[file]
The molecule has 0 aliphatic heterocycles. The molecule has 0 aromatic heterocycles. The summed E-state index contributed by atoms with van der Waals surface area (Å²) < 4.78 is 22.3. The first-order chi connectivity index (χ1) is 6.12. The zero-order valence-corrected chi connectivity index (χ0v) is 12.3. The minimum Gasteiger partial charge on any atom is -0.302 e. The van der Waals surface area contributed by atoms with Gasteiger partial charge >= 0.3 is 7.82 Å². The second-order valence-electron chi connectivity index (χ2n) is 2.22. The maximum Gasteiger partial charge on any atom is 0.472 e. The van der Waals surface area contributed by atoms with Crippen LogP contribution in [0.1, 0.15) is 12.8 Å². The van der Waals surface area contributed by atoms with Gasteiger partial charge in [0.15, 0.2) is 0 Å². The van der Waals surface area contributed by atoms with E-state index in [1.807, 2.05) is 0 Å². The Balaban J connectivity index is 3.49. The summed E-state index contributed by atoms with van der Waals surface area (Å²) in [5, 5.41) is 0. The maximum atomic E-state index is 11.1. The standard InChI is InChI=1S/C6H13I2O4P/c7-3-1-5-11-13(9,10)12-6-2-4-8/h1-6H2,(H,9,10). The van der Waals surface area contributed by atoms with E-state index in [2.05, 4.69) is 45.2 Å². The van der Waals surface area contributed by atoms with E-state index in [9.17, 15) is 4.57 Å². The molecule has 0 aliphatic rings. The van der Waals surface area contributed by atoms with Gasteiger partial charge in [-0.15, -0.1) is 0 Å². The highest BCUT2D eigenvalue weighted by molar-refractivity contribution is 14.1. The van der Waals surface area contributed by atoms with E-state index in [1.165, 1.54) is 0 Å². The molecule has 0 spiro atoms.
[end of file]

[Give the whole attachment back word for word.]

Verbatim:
The molecule has 0 aliphatic heterocycles. The molecule has 0 aromatic heterocycles. The summed E-state index contributed by atoms with van der Waals surface area (Å²) < 4.78 is 22.3. The first-order chi connectivity index (χ1) is 6.12. The zero-order valence-corrected chi connectivity index (χ0v) is 12.3. The minimum Gasteiger partial charge on any atom is -0.302 e. The van der Waals surface area contributed by atoms with Gasteiger partial charge >= 0.3 is 7.82 Å². The second-order valence-electron chi connectivity index (χ2n) is 2.22. The maximum Gasteiger partial charge on any atom is 0.472 e. The van der Waals surface area contributed by atoms with Crippen LogP contribution in [0.1, 0.15) is 12.8 Å². The van der Waals surface area contributed by atoms with Gasteiger partial charge in [0.15, 0.2) is 0 Å². The van der Waals surface area contributed by atoms with E-state index in [1.807, 2.05) is 0 Å². The Balaban J connectivity index is 3.49. The summed E-state index contributed by atoms with van der Waals surface area (Å²) in [5, 5.41) is 0. The maximum atomic E-state index is 11.1. The standard InChI is InChI=1S/C6H13I2O4P/c7-3-1-5-11-13(9,10)12-6-2-4-8/h1-6H2,(H,9,10). The van der Waals surface area contributed by atoms with E-state index in [2.05, 4.69) is 45.2 Å². The van der Waals surface area contributed by atoms with E-state index in [9.17, 15) is 4.57 Å². The molecule has 0 aliphatic rings. The van der Waals surface area contributed by atoms with Gasteiger partial charge in [-0.15, -0.1) is 0 Å². The highest BCUT2D eigenvalue weighted by molar-refractivity contribution is 14.1. The van der Waals surface area contributed by atoms with E-state index in [1.165, 1.54) is 0 Å². The molecule has 0 spiro atoms.